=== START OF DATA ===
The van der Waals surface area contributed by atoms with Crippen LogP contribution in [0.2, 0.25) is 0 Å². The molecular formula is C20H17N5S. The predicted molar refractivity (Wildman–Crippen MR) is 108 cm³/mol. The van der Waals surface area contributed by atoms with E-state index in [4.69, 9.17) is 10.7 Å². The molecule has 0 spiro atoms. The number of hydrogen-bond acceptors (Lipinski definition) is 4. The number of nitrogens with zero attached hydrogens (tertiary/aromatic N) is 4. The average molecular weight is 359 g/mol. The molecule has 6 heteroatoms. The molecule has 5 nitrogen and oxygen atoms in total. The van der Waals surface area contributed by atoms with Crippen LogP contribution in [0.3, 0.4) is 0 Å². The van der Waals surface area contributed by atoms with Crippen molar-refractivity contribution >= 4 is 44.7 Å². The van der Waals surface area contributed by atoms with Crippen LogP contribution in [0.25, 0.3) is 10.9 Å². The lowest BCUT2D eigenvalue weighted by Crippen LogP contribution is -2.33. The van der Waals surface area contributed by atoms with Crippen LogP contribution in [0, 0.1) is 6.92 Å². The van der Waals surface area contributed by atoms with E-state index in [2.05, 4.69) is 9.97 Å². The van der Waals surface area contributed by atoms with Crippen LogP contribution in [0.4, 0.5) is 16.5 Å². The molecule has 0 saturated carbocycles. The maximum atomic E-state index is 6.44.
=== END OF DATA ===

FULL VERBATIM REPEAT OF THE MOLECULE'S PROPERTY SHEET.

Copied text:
The van der Waals surface area contributed by atoms with Crippen LogP contribution in [0.2, 0.25) is 0 Å². The molecular formula is C20H17N5S. The predicted molar refractivity (Wildman–Crippen MR) is 108 cm³/mol. The van der Waals surface area contributed by atoms with E-state index in [4.69, 9.17) is 10.7 Å². The molecule has 0 spiro atoms. The number of hydrogen-bond acceptors (Lipinski definition) is 4. The number of nitrogens with zero attached hydrogens (tertiary/aromatic N) is 4. The average molecular weight is 359 g/mol. The molecule has 6 heteroatoms. The molecule has 5 nitrogen and oxygen atoms in total. The van der Waals surface area contributed by atoms with Crippen LogP contribution in [0.3, 0.4) is 0 Å². The van der Waals surface area contributed by atoms with Crippen molar-refractivity contribution >= 4 is 44.7 Å². The van der Waals surface area contributed by atoms with Crippen LogP contribution in [0.25, 0.3) is 10.9 Å². The lowest BCUT2D eigenvalue weighted by Crippen LogP contribution is -2.33. The van der Waals surface area contributed by atoms with Crippen LogP contribution in [0, 0.1) is 6.92 Å². The van der Waals surface area contributed by atoms with E-state index in [2.05, 4.69) is 9.97 Å². The van der Waals surface area contributed by atoms with Crippen LogP contribution in [0.4, 0.5) is 16.5 Å². The molecule has 0 saturated carbocycles. The maximum atomic E-state index is 6.44.